Plastic bags are everywhere these days, and while they may seem like a cheap, easy way to carry your goods, they are wreaking havoc on the planet in a number of ways.
Therefore, Australia has taken some new steps to eliminate plastic bags from their nation.
According to Australia’s National Retail Association, Australia has reduced the habit of plastic bags by up to 80 percent. This has been done within a very short period which is three months of time. Therefore, this would become a piece of very great news for platypuses, dugongs, and pig-nosed turtles.
There are no government authorities who have directly implement policies for plastic bag consumption. The decision was taken by the businesses itself. So this issue has taken into consideration by the largest supermarket chains call Coles and Woolworths. So they have decided to implement this decision countrywide in order to ban on free lightweight plastic grocery bags in July and substituting them with reusable bags sold for 15 cents.
Totally, it has successfully prevented as many as 1.5 billion bags from inflowing the environment.
“Retailers deserve an enormous amount of kudos for leading the way on one of the most significant changes to consumer behavior in generations and we also applaud shoppers for embracing this environmental initiative,” David Stout, Manager of Industry Policy at the National Retail Association, said in a statement.
“Nation-wide retailers have led the way and as a result also assisted smaller businesses in providing a template on how to manage the transition to a plastic bag-free retail environment. As a result, we are seeing similar changes made across the food, homeware, and service categories.”
However, the phase-out of lightweight plastic bags down under is being followed by authorities on a regional level, as opposed to national, but plastic bag consumption is still happening in most states and territories in Australia excluding the eastern state of New South Wales.
However, Implementing and following these decisions have not been an easy task for the big Aussie because Coles appeared slowly reluctant to impose the ban. Apart from that their plans have changed several times due to shoppers objected to the change.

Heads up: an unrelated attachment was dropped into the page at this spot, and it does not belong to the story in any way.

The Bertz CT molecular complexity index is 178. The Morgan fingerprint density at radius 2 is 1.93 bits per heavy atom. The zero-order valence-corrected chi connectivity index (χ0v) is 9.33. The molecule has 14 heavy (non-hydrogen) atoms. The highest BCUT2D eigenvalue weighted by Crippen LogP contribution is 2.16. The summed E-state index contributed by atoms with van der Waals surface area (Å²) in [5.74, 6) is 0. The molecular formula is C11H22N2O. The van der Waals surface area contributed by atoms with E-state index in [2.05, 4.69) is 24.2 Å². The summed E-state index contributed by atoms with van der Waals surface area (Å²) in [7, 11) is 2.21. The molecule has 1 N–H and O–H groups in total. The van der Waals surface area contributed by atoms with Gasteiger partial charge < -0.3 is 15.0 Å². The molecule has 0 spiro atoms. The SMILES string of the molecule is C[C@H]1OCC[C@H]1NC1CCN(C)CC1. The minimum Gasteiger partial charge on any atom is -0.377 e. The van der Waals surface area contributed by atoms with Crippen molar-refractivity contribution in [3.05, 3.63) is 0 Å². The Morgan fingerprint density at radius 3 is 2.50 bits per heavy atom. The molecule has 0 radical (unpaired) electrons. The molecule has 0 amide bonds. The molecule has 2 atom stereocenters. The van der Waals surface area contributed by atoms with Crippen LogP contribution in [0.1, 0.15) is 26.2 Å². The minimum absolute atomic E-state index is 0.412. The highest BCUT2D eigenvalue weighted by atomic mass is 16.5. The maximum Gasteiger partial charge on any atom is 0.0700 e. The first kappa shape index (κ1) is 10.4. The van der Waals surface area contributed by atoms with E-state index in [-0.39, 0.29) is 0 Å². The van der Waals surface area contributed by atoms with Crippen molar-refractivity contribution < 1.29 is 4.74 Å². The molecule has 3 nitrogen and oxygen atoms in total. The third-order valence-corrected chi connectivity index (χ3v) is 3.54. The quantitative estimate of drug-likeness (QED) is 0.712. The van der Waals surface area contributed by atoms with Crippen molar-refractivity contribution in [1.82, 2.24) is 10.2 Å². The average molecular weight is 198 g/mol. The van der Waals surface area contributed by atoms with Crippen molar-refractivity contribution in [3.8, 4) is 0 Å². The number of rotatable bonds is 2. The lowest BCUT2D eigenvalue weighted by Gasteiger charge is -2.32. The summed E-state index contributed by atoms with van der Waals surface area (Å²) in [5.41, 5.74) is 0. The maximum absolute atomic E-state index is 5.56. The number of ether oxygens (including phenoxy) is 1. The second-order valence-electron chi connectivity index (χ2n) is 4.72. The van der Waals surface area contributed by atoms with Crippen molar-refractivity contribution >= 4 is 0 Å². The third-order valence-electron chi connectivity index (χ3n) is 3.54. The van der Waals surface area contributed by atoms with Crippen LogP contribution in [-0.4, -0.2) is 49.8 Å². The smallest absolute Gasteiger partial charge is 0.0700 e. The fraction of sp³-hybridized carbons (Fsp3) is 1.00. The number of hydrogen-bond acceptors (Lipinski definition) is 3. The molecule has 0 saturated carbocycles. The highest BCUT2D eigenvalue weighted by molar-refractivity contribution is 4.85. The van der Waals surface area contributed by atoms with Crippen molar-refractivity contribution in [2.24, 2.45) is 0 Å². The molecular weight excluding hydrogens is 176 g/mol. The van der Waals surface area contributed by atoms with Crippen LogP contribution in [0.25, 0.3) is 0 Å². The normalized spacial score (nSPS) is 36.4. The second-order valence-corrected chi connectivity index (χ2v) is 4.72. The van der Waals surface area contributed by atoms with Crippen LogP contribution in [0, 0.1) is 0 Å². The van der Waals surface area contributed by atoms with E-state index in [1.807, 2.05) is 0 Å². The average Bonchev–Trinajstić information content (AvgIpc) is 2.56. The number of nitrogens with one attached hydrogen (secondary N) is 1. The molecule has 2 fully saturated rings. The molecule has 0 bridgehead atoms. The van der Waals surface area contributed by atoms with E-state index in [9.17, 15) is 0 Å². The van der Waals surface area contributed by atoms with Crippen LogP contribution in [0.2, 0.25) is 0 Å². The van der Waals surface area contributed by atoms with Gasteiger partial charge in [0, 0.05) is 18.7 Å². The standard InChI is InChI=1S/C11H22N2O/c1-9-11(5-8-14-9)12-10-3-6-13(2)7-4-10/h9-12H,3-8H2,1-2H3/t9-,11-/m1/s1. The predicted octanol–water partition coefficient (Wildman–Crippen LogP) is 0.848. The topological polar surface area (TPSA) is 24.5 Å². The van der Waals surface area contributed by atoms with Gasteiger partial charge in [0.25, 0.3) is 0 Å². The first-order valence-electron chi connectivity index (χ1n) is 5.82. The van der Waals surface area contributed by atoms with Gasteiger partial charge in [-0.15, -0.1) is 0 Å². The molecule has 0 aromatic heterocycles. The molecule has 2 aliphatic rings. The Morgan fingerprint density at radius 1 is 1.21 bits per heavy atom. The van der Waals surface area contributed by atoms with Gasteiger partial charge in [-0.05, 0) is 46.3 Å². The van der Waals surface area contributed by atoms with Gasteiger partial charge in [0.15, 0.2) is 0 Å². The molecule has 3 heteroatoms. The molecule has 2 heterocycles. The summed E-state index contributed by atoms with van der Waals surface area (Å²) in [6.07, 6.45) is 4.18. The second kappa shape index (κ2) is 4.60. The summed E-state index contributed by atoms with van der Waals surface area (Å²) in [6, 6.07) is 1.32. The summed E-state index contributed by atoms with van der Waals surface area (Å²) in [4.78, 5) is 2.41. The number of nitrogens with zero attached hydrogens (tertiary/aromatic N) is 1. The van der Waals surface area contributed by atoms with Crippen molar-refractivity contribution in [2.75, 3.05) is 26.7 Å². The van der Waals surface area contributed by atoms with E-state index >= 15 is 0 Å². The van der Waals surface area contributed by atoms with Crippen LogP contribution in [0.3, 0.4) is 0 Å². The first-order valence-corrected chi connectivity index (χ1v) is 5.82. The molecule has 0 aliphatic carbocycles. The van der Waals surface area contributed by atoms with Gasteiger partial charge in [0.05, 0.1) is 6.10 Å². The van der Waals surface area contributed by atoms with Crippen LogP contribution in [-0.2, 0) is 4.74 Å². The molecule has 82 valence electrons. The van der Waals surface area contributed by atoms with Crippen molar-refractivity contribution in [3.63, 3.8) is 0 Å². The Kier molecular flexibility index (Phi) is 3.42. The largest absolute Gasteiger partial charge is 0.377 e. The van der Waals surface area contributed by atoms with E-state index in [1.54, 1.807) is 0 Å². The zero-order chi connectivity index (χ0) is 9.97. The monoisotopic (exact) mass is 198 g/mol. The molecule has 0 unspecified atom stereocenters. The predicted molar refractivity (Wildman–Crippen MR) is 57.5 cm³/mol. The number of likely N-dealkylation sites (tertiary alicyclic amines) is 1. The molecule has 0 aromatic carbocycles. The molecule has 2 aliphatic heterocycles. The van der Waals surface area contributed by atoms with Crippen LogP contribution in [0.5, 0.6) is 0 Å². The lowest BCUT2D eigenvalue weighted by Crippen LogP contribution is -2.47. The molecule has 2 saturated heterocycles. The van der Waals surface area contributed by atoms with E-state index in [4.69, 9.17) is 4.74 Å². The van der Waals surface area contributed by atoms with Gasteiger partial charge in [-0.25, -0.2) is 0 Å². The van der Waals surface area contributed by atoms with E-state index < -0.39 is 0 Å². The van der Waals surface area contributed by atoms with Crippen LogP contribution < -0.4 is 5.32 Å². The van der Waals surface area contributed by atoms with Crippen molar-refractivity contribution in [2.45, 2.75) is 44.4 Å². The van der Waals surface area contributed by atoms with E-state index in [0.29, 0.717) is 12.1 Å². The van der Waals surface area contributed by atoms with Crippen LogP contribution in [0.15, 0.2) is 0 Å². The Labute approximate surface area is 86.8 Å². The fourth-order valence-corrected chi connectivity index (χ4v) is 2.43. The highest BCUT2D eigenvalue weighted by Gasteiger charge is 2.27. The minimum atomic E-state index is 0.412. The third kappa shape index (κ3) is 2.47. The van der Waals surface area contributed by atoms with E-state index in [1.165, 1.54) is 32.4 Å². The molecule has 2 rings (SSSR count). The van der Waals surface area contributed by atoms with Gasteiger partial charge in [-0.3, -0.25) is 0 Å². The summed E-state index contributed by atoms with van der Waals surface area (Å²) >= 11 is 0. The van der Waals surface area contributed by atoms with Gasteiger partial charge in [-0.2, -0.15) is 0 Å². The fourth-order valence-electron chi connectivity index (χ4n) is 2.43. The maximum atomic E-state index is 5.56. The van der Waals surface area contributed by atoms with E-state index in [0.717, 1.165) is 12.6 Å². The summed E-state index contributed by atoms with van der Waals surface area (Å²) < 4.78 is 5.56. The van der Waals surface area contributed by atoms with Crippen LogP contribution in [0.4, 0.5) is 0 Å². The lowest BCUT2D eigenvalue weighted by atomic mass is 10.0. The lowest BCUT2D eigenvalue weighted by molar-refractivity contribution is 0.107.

“The decision by certain retailers to no longer offer free single-use plastic carry bags certainly received a hostile response from some shoppers initially, but these retailers deserve credit for dramatically reducing the number of bags in circulation,” added Stout.
Many countries around the world have embraced banning the use of plastic bags in a bid to control environmental pollution.
Bangladesh was the first country to ban plastic bags in 2002. China, Israel, South Africa, the Netherlands, Morocco, Kenya, Rwanda, Mauritania, Sri Lanka, Papua New Guinea, Vanuatu, Albania, and Georgia have since implemented similar bans.
Other countries are experimenting with mandatory minimum charges or voluntary phase-outs for plastic bags. For example, the UK has a mandatory 5-pence charge for plastic bags
However, China and Indonesia are the top sources of plastic bottles, bags and other rubbish clogging up global sea lanes. Together, both nations account for more than a third of plastic detritus in global waters,
In 2010, 8.8 million metric tons of mismanaged plastic waste came from China with an estimated 3.53 million metric tons of it ending up in the ocean. A total of 3.2 million metric tons of mismanaged plastic waste came from Indonesia and it is estimated that 1.29 million metric tons became plastic marine debris. The United States is also guilty of polluting oceans with plastic, but at a much lower level than China. Annually, 0.11 million metric tons of waterborne plastic garbage comes from the United States.
With the issue of plastic bags and the state of the environment being such big topics these days, therefore, you are open to sharing any opinions, notes, or suggestions that you may have in the comments section below.
Now we are available on AUKOD. DOWNLOAD AUKOD to discover quality content for all your interests.
I am a Business Management graduate from the University Of Staffordshire (UK) and a qualified personnel officer who completed the National Diploma of Training and Human Resource development at Institute of Personnel Management (Sri-Lanka).
Apart from my professional career in the field of HRM, I am also a freelance writer of web and business contents.